3-Dec-23 – Now in its fifth decade of delighting families, Charles Dicken’s “A Christmas Carol” is back at The Goodman Theatre through December 31.
“A Christmas Carol is a Chicago tradition, one that I celebrated from the audience as a child, then as a mom, and now as an artist,” said heralded Chicago director Jessica Thebus. “This year, we lean into the notion of how we can find each other in celebration, when so much that we encounter in our world seeks to divide us.”
Thebus returns for her fourth season – at the helm of a diverse cast of newcomers and familiar faces.
The holiday classic, adapted by Tom Creamer, tells the story of a stingy, greedy old man who transforms into the most generous person on the planet as he is visited by four ghosts. It is a timeless tale of family, love, and redemption.
Everyone’s beloved miser, Larry Yando, takes on his 16th year as Ebenezer Scrooge. His performance always seems refreshed as if he’s doing it for the first time.
Applause to Christian Lucas, making his debut as Tiny Tim.
Opening night included Goodman’s annual tree lighting, accompanied by a chorus from the Benet Academy Madrigals and William Buchholz on flute.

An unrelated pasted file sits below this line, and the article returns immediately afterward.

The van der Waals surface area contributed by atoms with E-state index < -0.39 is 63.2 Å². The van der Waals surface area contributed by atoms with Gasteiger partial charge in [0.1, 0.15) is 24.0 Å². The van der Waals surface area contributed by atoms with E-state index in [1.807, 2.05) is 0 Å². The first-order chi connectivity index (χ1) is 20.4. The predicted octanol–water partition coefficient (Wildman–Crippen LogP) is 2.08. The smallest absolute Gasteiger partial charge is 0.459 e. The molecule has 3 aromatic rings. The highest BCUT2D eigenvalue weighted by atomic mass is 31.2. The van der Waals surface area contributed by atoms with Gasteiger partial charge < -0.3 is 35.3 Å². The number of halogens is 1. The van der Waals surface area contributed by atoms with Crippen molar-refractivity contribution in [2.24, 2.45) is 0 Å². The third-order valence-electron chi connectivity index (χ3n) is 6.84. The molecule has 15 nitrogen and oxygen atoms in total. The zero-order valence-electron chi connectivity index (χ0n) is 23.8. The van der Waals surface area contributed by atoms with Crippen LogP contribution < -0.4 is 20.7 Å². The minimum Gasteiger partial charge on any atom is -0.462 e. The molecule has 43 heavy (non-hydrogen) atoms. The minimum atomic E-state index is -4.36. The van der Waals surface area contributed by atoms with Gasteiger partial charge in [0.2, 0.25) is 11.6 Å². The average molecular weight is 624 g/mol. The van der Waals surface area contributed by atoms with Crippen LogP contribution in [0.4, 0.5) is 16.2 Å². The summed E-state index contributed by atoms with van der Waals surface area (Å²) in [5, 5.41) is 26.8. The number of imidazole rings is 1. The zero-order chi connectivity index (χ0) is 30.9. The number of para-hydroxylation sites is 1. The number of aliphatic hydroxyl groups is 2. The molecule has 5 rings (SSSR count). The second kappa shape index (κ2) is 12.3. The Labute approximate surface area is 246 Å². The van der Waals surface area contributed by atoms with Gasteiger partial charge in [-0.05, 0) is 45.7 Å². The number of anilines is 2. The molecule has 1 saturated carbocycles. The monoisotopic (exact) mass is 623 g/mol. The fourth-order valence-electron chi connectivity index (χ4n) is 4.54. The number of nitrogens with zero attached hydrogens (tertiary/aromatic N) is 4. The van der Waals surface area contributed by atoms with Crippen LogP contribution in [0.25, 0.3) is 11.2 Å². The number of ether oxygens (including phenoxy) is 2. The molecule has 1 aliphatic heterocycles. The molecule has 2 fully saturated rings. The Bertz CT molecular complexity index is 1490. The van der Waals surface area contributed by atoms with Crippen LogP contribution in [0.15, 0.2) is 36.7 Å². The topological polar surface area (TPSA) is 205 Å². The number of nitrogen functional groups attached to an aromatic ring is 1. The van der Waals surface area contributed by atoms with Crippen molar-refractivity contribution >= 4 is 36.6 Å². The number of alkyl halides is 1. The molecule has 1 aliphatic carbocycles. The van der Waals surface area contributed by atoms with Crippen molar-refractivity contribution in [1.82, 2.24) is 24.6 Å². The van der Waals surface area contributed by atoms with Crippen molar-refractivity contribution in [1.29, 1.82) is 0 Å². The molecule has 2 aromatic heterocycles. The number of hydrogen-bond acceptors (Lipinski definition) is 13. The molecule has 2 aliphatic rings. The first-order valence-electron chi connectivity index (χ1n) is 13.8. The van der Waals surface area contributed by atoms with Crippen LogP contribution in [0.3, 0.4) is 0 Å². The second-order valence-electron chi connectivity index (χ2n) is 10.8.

“As I watched the snow come down on opening night, I was reminded that the little blessing of snow is the opening of peace,” recalled Thebus. “It’s never too late to change and celebrate.”
The Victorian-era costumes are colorful and festive. Heidi Sue McMath’s costume designs are brilliant. The movable sets by set designer Todd Rosenthal engage the audience with Victorian England homes, offices, and streets that come to life like a snow globe. The special effects, lighting, and dramatic music shake the audience throughout the show.
Next up for Thebus is directing the original play, “How to Know the Wildflowers,” written by Northwestern University faculty member Julie Marie Myatt and performed at the university in April. Thebus has taught directing at NU for more than ten years. Her new project focuses on a woman during the “Russian flu” pandemic in the United States in 1889 who connected to nature to bring her back to life.
When asked about the similarities between the two productions, Thebus said, “They’re both about healing and the power of the human spirit.”
Goodman offering enhanced, accessible performances
Every year, The Goodman offers optional performances to enhance the experience for all types of audiences.
A “touch tour” allows audience members to walk on stage before the theatre opens and touch costumes, props, and other physical pieces of the sets. A touch tour and audio-described performance via headsets is scheduled for December 9 at 12:30 p.m., with another touch tour at 2:00 p.m.
There will also be a performance, on December 17 at 2:00 p.m., captioned with an LED sign. Then at 7:00 p.m., the performance will be captioned in Spanish.
And on December 30 at 2:00 p.m., a “sensory-friendly” performance will create a performing arts experience for patrons with other social, cognitive, or physical challenges.
Tickets: A Christmas Carol 2023